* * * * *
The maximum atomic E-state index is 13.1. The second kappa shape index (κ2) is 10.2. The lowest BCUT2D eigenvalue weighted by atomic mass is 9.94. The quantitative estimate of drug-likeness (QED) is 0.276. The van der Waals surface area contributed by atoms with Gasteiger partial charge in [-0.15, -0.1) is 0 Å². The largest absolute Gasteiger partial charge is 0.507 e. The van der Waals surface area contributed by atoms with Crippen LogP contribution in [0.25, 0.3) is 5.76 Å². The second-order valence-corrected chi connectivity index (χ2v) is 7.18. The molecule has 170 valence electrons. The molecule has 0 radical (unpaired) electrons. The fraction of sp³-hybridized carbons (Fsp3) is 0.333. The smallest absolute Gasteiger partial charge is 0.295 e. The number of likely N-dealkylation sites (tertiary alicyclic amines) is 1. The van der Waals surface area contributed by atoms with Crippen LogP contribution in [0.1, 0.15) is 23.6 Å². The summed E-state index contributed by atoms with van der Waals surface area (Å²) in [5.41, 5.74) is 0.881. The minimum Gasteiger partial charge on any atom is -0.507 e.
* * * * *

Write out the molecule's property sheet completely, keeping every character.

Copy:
The maximum atomic E-state index is 13.1. The second kappa shape index (κ2) is 10.2. The lowest BCUT2D eigenvalue weighted by atomic mass is 9.94. The quantitative estimate of drug-likeness (QED) is 0.276. The van der Waals surface area contributed by atoms with Gasteiger partial charge in [-0.15, -0.1) is 0 Å². The largest absolute Gasteiger partial charge is 0.507 e. The van der Waals surface area contributed by atoms with Crippen LogP contribution in [0.25, 0.3) is 5.76 Å². The second-order valence-corrected chi connectivity index (χ2v) is 7.18. The molecule has 170 valence electrons. The molecule has 0 radical (unpaired) electrons. The fraction of sp³-hybridized carbons (Fsp3) is 0.333. The smallest absolute Gasteiger partial charge is 0.295 e. The number of likely N-dealkylation sites (tertiary alicyclic amines) is 1. The van der Waals surface area contributed by atoms with Crippen LogP contribution in [0.1, 0.15) is 23.6 Å². The summed E-state index contributed by atoms with van der Waals surface area (Å²) in [5.41, 5.74) is 0.881. The minimum Gasteiger partial charge on any atom is -0.507 e.